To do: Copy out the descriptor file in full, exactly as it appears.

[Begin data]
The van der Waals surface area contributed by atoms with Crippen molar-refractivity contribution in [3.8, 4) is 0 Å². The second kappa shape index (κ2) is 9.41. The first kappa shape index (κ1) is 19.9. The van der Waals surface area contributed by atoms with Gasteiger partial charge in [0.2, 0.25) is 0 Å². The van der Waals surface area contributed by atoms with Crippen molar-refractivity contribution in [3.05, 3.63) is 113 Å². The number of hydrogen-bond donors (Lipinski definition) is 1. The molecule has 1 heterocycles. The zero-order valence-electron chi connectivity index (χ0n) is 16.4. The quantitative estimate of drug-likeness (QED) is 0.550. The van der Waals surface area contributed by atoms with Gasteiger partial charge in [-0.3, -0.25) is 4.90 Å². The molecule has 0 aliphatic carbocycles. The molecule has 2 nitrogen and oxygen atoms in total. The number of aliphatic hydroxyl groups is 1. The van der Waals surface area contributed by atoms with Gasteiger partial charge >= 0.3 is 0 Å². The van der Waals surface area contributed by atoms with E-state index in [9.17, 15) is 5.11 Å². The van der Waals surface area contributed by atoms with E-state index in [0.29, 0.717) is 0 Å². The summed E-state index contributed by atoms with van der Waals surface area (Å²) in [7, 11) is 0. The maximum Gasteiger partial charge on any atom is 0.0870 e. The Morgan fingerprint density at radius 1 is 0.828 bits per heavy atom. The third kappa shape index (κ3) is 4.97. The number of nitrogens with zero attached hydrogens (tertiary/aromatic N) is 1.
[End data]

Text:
The van der Waals surface area contributed by atoms with Crippen molar-refractivity contribution in [3.8, 4) is 0 Å². The second kappa shape index (κ2) is 9.41. The first kappa shape index (κ1) is 19.9. The van der Waals surface area contributed by atoms with Gasteiger partial charge in [0.2, 0.25) is 0 Å². The van der Waals surface area contributed by atoms with Crippen molar-refractivity contribution in [3.05, 3.63) is 113 Å². The number of hydrogen-bond donors (Lipinski definition) is 1. The molecule has 1 heterocycles. The zero-order valence-electron chi connectivity index (χ0n) is 16.4. The quantitative estimate of drug-likeness (QED) is 0.550. The van der Waals surface area contributed by atoms with Gasteiger partial charge in [-0.3, -0.25) is 4.90 Å². The molecule has 0 aliphatic carbocycles. The molecule has 2 nitrogen and oxygen atoms in total. The number of aliphatic hydroxyl groups is 1. The van der Waals surface area contributed by atoms with Gasteiger partial charge >= 0.3 is 0 Å². The van der Waals surface area contributed by atoms with E-state index in [9.17, 15) is 5.11 Å². The van der Waals surface area contributed by atoms with E-state index in [0.29, 0.717) is 0 Å². The summed E-state index contributed by atoms with van der Waals surface area (Å²) in [7, 11) is 0. The maximum Gasteiger partial charge on any atom is 0.0870 e. The Morgan fingerprint density at radius 1 is 0.828 bits per heavy atom. The third kappa shape index (κ3) is 4.97. The number of nitrogens with zero attached hydrogens (tertiary/aromatic N) is 1.